+ Reply to Thread
Results 1 to 7 of 7
  1. #1
    Join Date
    Jan 2012
    Posts
    2

    Question hot water at kitchen sink

    my kitchen is at least 60 feet from the water heater.we have to wait about 90 seconds for hot water.if you turn it off for 1 minute, you have to wait another 45 seconds for more hot water.what is happening to the water? we have a one piece price phister faucet.

  2. #2
    Join Date
    Jul 2010
    Location
    SoCal
    Posts
    6,598

    Default Re: hot water at kitchen sink

    You have a common dilema.

    One solution is a hot water recirculating pump at the water heater. The make and model of your faucet has nothing to do with your condition. 60 ft is really long distance and you have to waste 3-4 gallons waiting for hot water.

  3. #3
    Join Date
    Jan 2008
    Posts
    2,118

    Default Re: hot water at kitchen sink

    dj1 has a good idea there, but I don't like the thought of running, and paying for, a pump all hours of the day and night. Plus recirculating systems need more piping. Yes the concept works, but there are other possibly better solutions.

    I was in a similar situation once- the gas water heater was far, far from my kitchen. The only hot water I needed there was for the sink- there was no dishwasher. As luck would have it I was doing a business upfit and to be removed was a 5 gallon 120V electric water heater, almost new. I had space under the corner cabinet beside the stove for the tiny thing, so home with me it went One run of wiring, a small bit of plumbing, and voila- instant hot at the kitchen sink for almost nothing. Since I was doing a full remodel that also saved me from running and insulating a hot supply pipe to the kitchen -all I needed now was one cold water supply line. With it being inside the heated portion of the house and small, it's energy efficiency was great. I don't know what the 5 gallon unit would cost new but these should be relatively cheap as small as they are.

    If you need more than 5 gallons (which I didn't) maybe you could plumb your existing hot feed into the supply side of this so that once the 5 gallons is used the main line is now feeding hot water. I must admit to not being knowledgeable about that idea- perhaps it has pitfalls I am not aware of and I am NOT a professional plumber so if you try that you're on your own. In my mind this would be a better solution for most existing structures than putting in a recirculating system with it's extra piping and pump or a tankless water heater with it's high initial cost and necessary maintenance. Just a little bit of easy-access plumbing and one run of wiring involved; what could be simpler? I hope some of the Professional Plumbers here chime in on my idea- I'd really love to know if I'm on target or totally off base and why.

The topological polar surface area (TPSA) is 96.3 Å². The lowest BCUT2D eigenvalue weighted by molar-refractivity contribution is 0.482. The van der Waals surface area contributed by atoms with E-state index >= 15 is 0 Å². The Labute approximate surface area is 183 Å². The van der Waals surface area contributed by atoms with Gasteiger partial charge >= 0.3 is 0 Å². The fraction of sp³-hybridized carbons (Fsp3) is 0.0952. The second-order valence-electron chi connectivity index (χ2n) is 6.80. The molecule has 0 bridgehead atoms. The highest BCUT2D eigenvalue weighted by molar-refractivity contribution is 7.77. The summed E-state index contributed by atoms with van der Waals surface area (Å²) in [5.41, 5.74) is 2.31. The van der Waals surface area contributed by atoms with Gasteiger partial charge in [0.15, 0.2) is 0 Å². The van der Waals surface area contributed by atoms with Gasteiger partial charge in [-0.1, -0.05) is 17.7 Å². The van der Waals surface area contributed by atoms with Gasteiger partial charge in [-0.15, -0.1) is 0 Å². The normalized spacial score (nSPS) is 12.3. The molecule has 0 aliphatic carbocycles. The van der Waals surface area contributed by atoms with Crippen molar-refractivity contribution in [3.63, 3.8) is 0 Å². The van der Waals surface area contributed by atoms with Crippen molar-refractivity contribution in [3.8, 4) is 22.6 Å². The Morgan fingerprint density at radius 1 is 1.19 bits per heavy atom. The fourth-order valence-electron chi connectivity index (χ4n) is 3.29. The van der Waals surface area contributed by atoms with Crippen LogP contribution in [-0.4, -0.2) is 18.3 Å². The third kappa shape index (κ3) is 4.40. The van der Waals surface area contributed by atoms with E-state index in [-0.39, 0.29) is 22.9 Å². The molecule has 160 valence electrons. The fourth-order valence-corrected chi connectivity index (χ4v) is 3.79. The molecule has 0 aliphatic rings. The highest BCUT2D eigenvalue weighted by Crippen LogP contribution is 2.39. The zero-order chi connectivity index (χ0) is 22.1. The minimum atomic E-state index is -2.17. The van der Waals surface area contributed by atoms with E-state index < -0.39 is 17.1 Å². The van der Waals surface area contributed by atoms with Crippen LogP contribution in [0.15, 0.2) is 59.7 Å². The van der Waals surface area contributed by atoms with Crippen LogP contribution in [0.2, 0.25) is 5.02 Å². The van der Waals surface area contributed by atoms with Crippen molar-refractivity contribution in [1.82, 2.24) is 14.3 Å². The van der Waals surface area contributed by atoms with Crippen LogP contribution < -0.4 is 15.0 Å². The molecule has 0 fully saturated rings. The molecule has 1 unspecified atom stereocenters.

Phil
    Last edited by Mastercarpentry; 01-14-2012 at 07:32 AM.

  4. #4
    Join Date
    Feb 2010
    Location
    South*East
    Posts
    1,213

    Default Re: hot water at kitchen sink

    dji has the right idea. There are systems that don't require additional piping or a pump to run 24-7. I have installed many of these systems and they work very well. The pump has a timer that can be set to suit your needs. Her is a link to the system.

    http://www.watts.com/pages/whatsnew/IHWRS.asp

    John

  5. #5
    Join Date
    Jan 2012
    Posts
    2

    Question Re: hot water at kitchen sink

    thanks everybody. i've thought about the 5 gallon 110 unit for a while. just keep thinking if there's something about the single handle faucet that's letting the cold water push the hot water back to the tank?

  6. #6
    Join Date
    Dec 2010
    Location
    Houston Texas
    Posts
    2,969

    Default Re: hot water at kitchen sink

    single handle faucets do take some getting used to operating with an on demand heater. Since the heaters have flow sensors which turn them on and off, it makes sense then to use only cold water when making a single cup of coffee in the microwave. Normally most folks would throuw the handle straight back and use the warm setting for that one cup of water. You an on demand, that would turn the heater o but do you no good as the half cup of hot water would not have made it through the system before you turn the tap off. The same goes for hand washing... you get the idea.

  7. #7
    Join Date
    Jul 2010
    Location
    SoCal
    Posts
    6,598

    Default Re: hot water at kitchen sink

    Houston,

    Are you using water that comes from the water heater for coffee?

Posting Permissions

  • You may not post new threads
  • You may not post replies
  • You may not post attachments
  • You may not edit your posts
  •